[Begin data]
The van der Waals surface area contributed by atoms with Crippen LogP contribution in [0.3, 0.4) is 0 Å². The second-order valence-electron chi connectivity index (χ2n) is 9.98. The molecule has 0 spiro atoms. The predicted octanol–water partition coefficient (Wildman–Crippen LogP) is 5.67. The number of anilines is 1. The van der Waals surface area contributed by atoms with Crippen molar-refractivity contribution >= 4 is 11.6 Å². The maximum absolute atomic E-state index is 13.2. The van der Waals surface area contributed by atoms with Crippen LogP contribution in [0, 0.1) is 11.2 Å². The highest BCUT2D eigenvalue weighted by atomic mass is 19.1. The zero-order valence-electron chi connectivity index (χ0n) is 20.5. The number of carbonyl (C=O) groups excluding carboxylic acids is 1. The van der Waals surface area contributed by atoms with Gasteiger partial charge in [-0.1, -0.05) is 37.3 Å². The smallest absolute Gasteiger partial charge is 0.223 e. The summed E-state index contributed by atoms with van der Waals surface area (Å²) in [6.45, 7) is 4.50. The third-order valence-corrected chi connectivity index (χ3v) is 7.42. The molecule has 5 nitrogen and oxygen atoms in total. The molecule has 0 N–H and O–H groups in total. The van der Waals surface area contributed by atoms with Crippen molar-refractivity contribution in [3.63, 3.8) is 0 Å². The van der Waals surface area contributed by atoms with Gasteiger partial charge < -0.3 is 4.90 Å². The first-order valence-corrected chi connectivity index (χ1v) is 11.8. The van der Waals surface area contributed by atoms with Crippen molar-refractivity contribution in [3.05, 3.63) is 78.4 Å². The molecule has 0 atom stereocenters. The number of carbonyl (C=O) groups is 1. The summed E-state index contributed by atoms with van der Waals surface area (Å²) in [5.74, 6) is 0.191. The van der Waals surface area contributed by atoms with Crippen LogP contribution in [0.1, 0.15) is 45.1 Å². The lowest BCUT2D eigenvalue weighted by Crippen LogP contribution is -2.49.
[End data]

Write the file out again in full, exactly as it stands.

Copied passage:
The van der Waals surface area contributed by atoms with Crippen LogP contribution in [0.3, 0.4) is 0 Å². The second-order valence-electron chi connectivity index (χ2n) is 9.98. The molecule has 0 spiro atoms. The predicted octanol–water partition coefficient (Wildman–Crippen LogP) is 5.67. The number of anilines is 1. The van der Waals surface area contributed by atoms with Crippen molar-refractivity contribution >= 4 is 11.6 Å². The maximum absolute atomic E-state index is 13.2. The van der Waals surface area contributed by atoms with Crippen LogP contribution in [0, 0.1) is 11.2 Å². The highest BCUT2D eigenvalue weighted by atomic mass is 19.1. The zero-order valence-electron chi connectivity index (χ0n) is 20.5. The number of carbonyl (C=O) groups excluding carboxylic acids is 1. The van der Waals surface area contributed by atoms with Gasteiger partial charge in [-0.1, -0.05) is 37.3 Å². The smallest absolute Gasteiger partial charge is 0.223 e. The summed E-state index contributed by atoms with van der Waals surface area (Å²) in [6.45, 7) is 4.50. The third-order valence-corrected chi connectivity index (χ3v) is 7.42. The molecule has 5 nitrogen and oxygen atoms in total. The molecule has 0 N–H and O–H groups in total. The van der Waals surface area contributed by atoms with Crippen molar-refractivity contribution in [3.63, 3.8) is 0 Å². The van der Waals surface area contributed by atoms with Gasteiger partial charge < -0.3 is 4.90 Å². The first-order valence-corrected chi connectivity index (χ1v) is 11.8. The van der Waals surface area contributed by atoms with Crippen molar-refractivity contribution in [3.05, 3.63) is 78.4 Å². The molecule has 0 atom stereocenters. The number of carbonyl (C=O) groups is 1. The summed E-state index contributed by atoms with van der Waals surface area (Å²) in [5.74, 6) is 0.191. The van der Waals surface area contributed by atoms with Crippen LogP contribution in [0.1, 0.15) is 45.1 Å². The lowest BCUT2D eigenvalue weighted by Crippen LogP contribution is -2.49.